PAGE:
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. Last Updated: 07/27/2016

No First Prize in Piano but a Scolding for Belarus

APMayuko Kamio of Japan, a first-prize winner of the International Tchaikovsky Competition, performing Saturday.
The 13th International Tchaikovsky Competition ended Saturday with no first prize awarded in piano, but also with no major controversies like those that have tarnished its reputation in the past.

Once again, however, as in 2002, the competition was overwhelmingly a showcase for talent from countries of the former Soviet Union and the Far East, which together fielded more than three-fourths of the 202 contestants.

Of the 26 prizes handed out Saturday -- six each to pianists, violinists and cellists and four apiece to male and female vocalists -- half were awarded to Russian contestants. South Korea placed second with three prizewinners, while Germany and Ukraine tied for third with a pair each. The remaining half dozen prizes were split among musicians from Armenia, China, Georgia, Hungary, Japan and Switzerland.

Only twice before in the competition's 49-year history has its piano jury failed to award a first prize. Following what was reportedly a heated debate that lasted well into the early hours of Saturday morning, this year's 15-member jury eventually voted to make the second prize its top honor. The recipient was Miroslav Kultyshev, 21, a native of St. Petersburg and a product of that city's Rimsky-Korsakov Conservatory. Remarkably enough, for a contest traditionally dominated by pianists trained at the Moscow Conservatory, third prize also went to a contestant born in St. Petersburg and trained at the same institution, 20-year-old Alexander Lubyantsev.

Judging from audience reaction during the competition and at Saturday's awards ceremony, this year's most popular winner was Japan's Mayuko Kamio, 21, who took first prize in violin. A student of jury member Zakhar Bron, the teacher of such renowned figures in the violin world as Vadim Repin and Maxim Vengerov, Kamio clearly distanced herself from the other finalists with her sterling performances of concertos by Pyotr Tchaikovsky and Jan Sibelius.

Second prize went to Nikita Borisoglebsky, also 21, a student at the Moscow Conservatory and surprisingly the only one among 11 Russian violinists in the competition to reach the final round.

One violinist who nearly made the final round was Artyom Shishkov, 23, the sole violin contestant from Belarus. What held him back, according to violin jury chairman Vladimir Spivakov, was his instrument. "He played very well," Spivakov said at a news conference last week, "but on a catastrophically bad instrument. So we simply couldn't advance him."

As a result of the debacle, the jury last week fired off a letter to Belarus' president, Alexander Lukashenko, proposing that his government supply Shishkov with a violin worthy of the young musician's considerable talent.

Russia and the Moscow Conservatory both came out on top in the cello contest, with Moscow-born and trained Sergei Antonov, 23, taking first prize. Antonov studies with Natalya Shakovskaya, who served as chairman of this year's cello jury and was herself a first-prize winner at the Tchaikovsky Competition of 1962. Moscow Conservatory-trained cellists also came away on Saturday with second, fourth and fifth prizes.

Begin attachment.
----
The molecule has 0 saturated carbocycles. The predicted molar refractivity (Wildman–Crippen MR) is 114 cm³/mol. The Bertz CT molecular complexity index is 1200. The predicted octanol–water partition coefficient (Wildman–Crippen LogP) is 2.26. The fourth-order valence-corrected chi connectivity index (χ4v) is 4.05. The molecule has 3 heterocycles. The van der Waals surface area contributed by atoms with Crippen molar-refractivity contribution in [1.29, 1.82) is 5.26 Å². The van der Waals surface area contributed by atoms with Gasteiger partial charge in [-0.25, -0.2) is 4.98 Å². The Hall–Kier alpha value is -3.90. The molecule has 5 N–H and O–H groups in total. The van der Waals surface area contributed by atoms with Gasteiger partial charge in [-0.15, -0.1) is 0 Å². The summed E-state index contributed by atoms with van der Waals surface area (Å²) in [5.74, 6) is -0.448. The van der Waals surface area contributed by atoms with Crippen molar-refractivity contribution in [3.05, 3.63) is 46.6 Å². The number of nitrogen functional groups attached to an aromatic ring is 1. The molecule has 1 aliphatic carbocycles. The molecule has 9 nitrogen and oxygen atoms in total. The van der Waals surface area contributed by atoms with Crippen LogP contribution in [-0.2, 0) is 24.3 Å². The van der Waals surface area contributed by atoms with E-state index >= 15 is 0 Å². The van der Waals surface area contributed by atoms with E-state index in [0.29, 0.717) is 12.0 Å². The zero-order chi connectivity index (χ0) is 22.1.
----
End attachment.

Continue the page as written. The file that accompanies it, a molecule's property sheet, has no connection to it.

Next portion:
Due to its required interpretations of songs and arias by Tchaikovsky, the competition's vocal contest inevitably favors singers from Russia and other parts of the former Soviet Union. This year's contest was no exception, with all eight awards going to representatives of Russia, Ukraine and Georgia.

First prize among the women was taken by coloratura soprano Albina Shagimuratova, 27, a native of Uzbekistan but representing Russia at the competition, whose performance of arias from operas of Nikolai Rimsky-Korsakov and Giuseppe Verdi brought a storm of applause and cheers at the vocal contest's final round.

Asked at a meeting with the press on Saturday whether winning the Tchaikovsky Competition would really help to advance her career, Shagimuratova unhesitatingly answered: "Absolutely. You have no idea how many proposals to sing I've received since the results were announced last night."

A graduate of the Moscow Conservatory, Shagimuratova now centers her career in the United States, where next season she makes her debut at the Houston Opera.

Ukrainian bass Alexander Tsymbalyuk, 31, took top honors among the male vocalists. Born and trained in Odessa, Tsymbalyuk has principally sung in Germany for the past five years, as a member of the Hamburg State Opera.

Up until 2002, the Tchaikovsky Competition regularly took place at four-year intervals. By way of exception, the 13th competition was moved forward to 2007 due to a planned, but later canceled, closure of the Moscow Conservatory's premises for much-needed repair and renovation.

Initially, the competition's organizers planned to use 2007 as a new base year, with the 14th installment to come four years hence, in 2011. But the date has now been moved back to 2010, due to a possible conflict in dates with the equally prestigious Queen Elizabeth of Belgium Competition in Brussels, which the Tchaikovsky Competition is bound by contract to avoid.